# Given $N$, $a$, and $b$, does there exist an $x$ such that $b$ divides $N-ax$?

Given $N$, $a$, $b$ and condition that all are positive integers, how to find whether any positive integer $x$ exists such that $b|(N-ax)$.

And if any such $x$ exists how to calculate minimum value of $x$?

This looks elementary but somehow I am stuck.

-
Sorry pedja. i messed up with the order. –  Manoj R May 1 '12 at 13:30
How much do you know about modular arithmetic? –  anon May 1 '12 at 13:38
upto modulo operator. –  Manoj R May 1 '12 at 13:39
This is equivalent to solving $ax\equiv N\pmod{b}$. A well-known necessary and sufficient condition is $\gcd(b,a)|N$, in which case there are precisely $\gcd(b,a)$ solutions modulo $b$. –  Arturo Magidin May 1 '12 at 19:08

You need to consider a couple of things, one of which is an elementary fact about the greatest common divisor. If $b|(N-ax)$, then $yb=N-ax$ for some $y\in\mathbb{Z}$ by definition $\Rightarrow ax+by=N$.

Now we need that basic fact I mentioned. If $(a,b)=N$, then $\exists\;x,y\in\mathbb{Z}$ such that $ax+by=N$ where $(a,b)$ indicates the greatest common divisor of $a$ and $b$. Notice that this means if the GCD of $a$ and $b$ is a factor of $N$, we can also find such an $x$. To actually find the coefficients $x$ and $y$, use the Euclidean algorithm "in reverse". The details are usually present in most elementary number theory texts. Let me know if you have problems filling in the rest.

-
And what is GCD is 1? –  Manoj R May 1 '12 at 14:11
The result says that if $c$ and $d$ are relatively prime, there exist $u$ and $v$ such that $cu+dv=1$. (See Extended Euclidean Algorithm.) If $e=\gcd(a,b)$, and $e$ divides $N$, let $N=eM$. Find $u,v$ such that $(a/e)u+(b/e)v=1$, then multiply both sides by $N$. On the right we get $N$. On the left we get $(a/e)uMe+(b/e)vMe=a(Mu)+b(Mv)$. Set $x=Mu$, $y=Mv$. –  André Nicolas May 1 '12 at 14:30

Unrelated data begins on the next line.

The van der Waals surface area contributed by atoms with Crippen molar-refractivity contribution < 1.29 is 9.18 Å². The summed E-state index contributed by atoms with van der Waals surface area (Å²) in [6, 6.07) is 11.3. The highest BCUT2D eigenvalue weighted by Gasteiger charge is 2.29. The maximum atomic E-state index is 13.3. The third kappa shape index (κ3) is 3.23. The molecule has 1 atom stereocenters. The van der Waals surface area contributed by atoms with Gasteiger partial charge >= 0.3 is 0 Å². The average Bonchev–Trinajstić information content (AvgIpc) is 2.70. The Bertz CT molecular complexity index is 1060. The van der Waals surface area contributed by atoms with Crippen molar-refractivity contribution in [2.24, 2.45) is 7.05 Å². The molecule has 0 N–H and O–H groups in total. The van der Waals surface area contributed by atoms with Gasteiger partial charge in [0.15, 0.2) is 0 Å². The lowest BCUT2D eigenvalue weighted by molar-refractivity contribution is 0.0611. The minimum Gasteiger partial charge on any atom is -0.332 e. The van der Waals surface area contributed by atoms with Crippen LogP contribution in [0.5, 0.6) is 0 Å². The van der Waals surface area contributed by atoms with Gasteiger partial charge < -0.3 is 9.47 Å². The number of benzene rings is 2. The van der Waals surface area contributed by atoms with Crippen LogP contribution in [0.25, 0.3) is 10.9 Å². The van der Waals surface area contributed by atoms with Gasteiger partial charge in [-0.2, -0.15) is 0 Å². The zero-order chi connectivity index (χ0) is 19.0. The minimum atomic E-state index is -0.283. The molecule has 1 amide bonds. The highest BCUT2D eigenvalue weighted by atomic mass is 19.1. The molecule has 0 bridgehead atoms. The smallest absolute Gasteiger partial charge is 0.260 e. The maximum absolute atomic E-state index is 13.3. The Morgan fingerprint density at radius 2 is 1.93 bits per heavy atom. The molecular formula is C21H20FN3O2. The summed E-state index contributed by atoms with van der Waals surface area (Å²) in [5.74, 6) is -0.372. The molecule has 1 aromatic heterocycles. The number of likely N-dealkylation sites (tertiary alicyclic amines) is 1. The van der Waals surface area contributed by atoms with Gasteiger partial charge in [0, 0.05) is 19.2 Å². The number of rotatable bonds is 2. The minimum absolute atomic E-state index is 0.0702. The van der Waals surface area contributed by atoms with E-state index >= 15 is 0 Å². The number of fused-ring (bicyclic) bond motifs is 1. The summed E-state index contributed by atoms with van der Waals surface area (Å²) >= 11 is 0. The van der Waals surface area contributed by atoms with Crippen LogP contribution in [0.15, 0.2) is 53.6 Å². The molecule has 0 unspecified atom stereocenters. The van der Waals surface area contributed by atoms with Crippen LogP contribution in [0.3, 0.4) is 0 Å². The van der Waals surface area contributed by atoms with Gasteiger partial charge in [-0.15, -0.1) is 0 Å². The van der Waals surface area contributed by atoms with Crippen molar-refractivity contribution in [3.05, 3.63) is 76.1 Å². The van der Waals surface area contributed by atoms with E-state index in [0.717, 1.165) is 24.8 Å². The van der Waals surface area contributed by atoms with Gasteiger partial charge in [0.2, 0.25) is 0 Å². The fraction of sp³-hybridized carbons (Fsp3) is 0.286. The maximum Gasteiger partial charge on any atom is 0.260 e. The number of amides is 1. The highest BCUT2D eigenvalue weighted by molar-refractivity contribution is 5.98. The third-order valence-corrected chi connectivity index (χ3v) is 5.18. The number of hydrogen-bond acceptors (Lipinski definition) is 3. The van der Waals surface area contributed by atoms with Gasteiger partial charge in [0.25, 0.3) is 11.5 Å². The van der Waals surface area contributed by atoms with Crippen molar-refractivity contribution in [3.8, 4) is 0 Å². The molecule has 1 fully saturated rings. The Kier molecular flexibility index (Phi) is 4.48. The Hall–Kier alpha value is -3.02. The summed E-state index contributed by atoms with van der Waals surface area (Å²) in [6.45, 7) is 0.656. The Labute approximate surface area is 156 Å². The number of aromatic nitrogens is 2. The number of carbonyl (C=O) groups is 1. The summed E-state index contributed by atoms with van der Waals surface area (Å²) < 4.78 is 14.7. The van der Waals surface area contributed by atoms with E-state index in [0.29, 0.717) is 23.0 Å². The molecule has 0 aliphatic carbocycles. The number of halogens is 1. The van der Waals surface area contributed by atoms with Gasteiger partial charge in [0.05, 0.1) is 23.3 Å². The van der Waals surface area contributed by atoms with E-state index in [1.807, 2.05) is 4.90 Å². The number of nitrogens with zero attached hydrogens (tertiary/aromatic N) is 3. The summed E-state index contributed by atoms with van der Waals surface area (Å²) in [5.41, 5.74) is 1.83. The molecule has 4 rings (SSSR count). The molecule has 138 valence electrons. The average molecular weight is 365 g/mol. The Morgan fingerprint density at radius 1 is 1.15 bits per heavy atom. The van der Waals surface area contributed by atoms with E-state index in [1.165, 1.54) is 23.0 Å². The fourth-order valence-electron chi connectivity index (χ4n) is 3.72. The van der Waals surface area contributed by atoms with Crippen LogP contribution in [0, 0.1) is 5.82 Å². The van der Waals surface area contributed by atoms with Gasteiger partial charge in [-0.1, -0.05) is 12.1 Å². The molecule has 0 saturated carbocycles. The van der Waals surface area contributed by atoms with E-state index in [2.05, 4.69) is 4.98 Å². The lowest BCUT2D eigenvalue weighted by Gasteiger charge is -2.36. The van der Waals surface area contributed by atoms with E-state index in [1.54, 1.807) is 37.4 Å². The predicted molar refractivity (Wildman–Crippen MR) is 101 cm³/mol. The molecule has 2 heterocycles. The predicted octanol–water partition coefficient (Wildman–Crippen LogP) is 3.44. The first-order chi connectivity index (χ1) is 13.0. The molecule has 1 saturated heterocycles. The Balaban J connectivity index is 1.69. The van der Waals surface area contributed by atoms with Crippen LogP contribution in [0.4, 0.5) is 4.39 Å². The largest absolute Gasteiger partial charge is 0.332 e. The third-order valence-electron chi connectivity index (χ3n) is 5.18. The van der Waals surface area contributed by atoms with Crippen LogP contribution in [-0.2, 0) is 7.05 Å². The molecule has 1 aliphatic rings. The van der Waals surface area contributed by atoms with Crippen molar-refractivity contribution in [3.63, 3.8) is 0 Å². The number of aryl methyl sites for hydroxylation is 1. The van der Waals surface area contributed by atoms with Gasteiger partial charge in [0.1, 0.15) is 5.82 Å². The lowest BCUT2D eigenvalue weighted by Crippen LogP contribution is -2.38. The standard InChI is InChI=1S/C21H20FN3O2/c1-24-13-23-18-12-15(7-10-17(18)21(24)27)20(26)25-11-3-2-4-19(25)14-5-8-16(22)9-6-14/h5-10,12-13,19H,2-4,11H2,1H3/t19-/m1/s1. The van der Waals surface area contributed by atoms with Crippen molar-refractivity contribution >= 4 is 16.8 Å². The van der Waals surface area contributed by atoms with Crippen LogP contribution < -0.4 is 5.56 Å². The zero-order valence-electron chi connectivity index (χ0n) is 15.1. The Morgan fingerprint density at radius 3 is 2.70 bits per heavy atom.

Hint $\rm\ \exists\: x\!:\ b\ |\ n-ax\iff \exists\: x,y\!:\ ax+by = n.\:$ Note that the set S of integers $\rm\:n\:$ of this form are closed under subtraction: $\rm\:N = a X + b Y,\ n = ax+by\:$ $\Rightarrow$ $\rm\:N-n = a(X-x)+b(Y-y).$ By this post we deduce that every element of S is a multiple of the least positive element of S, which equals $\rm\:gcd(a,b).\:$ Thus a solution $\rm\:x\:$ exists iff $\rm\:gcd(a,b)\ |\ n,\:$ and, if so, solutions can be found by scaling the solution for $\rm\:n = \gcd(a,b)$ via the extended Euclidean algorithm.

-

Hint :

$$N-ax \equiv 0 \pmod b \Rightarrow N-ax=kb \Rightarrow x=\frac{N-kb}{a}$$

for some integer $k$ .

-